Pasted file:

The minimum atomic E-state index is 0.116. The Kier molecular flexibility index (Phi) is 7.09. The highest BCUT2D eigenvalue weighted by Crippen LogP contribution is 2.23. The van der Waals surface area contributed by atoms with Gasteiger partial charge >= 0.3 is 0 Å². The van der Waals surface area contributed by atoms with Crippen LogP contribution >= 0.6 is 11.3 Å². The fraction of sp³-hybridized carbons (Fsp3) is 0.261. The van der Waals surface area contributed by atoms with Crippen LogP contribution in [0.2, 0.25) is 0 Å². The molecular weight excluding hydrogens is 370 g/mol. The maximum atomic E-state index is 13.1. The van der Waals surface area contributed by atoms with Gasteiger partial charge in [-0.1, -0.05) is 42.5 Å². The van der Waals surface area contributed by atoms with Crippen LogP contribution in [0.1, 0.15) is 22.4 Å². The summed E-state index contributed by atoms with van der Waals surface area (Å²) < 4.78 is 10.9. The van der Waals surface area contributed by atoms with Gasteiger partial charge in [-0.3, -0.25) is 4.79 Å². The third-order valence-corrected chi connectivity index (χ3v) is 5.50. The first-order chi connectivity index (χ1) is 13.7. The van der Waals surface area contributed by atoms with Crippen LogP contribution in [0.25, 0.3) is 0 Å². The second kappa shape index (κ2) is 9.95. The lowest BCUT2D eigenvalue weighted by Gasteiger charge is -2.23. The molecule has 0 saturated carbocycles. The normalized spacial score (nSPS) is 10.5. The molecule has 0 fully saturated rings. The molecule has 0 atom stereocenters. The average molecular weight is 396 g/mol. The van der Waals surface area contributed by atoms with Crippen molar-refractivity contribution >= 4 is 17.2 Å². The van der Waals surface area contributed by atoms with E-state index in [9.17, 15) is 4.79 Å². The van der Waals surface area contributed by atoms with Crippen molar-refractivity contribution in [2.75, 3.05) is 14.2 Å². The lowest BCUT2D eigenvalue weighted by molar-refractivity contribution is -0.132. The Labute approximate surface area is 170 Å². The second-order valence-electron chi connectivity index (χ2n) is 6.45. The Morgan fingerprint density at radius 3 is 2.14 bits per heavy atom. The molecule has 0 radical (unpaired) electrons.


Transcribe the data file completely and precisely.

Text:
The minimum atomic E-state index is 0.116. The Kier molecular flexibility index (Phi) is 7.09. The highest BCUT2D eigenvalue weighted by Crippen LogP contribution is 2.23. The van der Waals surface area contributed by atoms with Gasteiger partial charge >= 0.3 is 0 Å². The van der Waals surface area contributed by atoms with Crippen LogP contribution >= 0.6 is 11.3 Å². The fraction of sp³-hybridized carbons (Fsp3) is 0.261. The van der Waals surface area contributed by atoms with Crippen LogP contribution in [0.2, 0.25) is 0 Å². The molecular weight excluding hydrogens is 370 g/mol. The maximum atomic E-state index is 13.1. The van der Waals surface area contributed by atoms with Gasteiger partial charge in [-0.1, -0.05) is 42.5 Å². The van der Waals surface area contributed by atoms with Crippen LogP contribution in [0.1, 0.15) is 22.4 Å². The summed E-state index contributed by atoms with van der Waals surface area (Å²) < 4.78 is 10.9. The van der Waals surface area contributed by atoms with Gasteiger partial charge in [-0.3, -0.25) is 4.79 Å². The third-order valence-corrected chi connectivity index (χ3v) is 5.50. The first-order chi connectivity index (χ1) is 13.7. The van der Waals surface area contributed by atoms with Crippen LogP contribution in [0.25, 0.3) is 0 Å². The second kappa shape index (κ2) is 9.95. The lowest BCUT2D eigenvalue weighted by Gasteiger charge is -2.23. The molecule has 0 saturated carbocycles. The normalized spacial score (nSPS) is 10.5. The molecule has 0 fully saturated rings. The molecule has 0 atom stereocenters. The average molecular weight is 396 g/mol. The van der Waals surface area contributed by atoms with Crippen molar-refractivity contribution >= 4 is 17.2 Å². The van der Waals surface area contributed by atoms with E-state index in [9.17, 15) is 4.79 Å². The van der Waals surface area contributed by atoms with Crippen molar-refractivity contribution in [2.75, 3.05) is 14.2 Å². The lowest BCUT2D eigenvalue weighted by molar-refractivity contribution is -0.132. The Labute approximate surface area is 170 Å². The second-order valence-electron chi connectivity index (χ2n) is 6.45. The Morgan fingerprint density at radius 3 is 2.14 bits per heavy atom. The molecule has 0 radical (unpaired) electrons.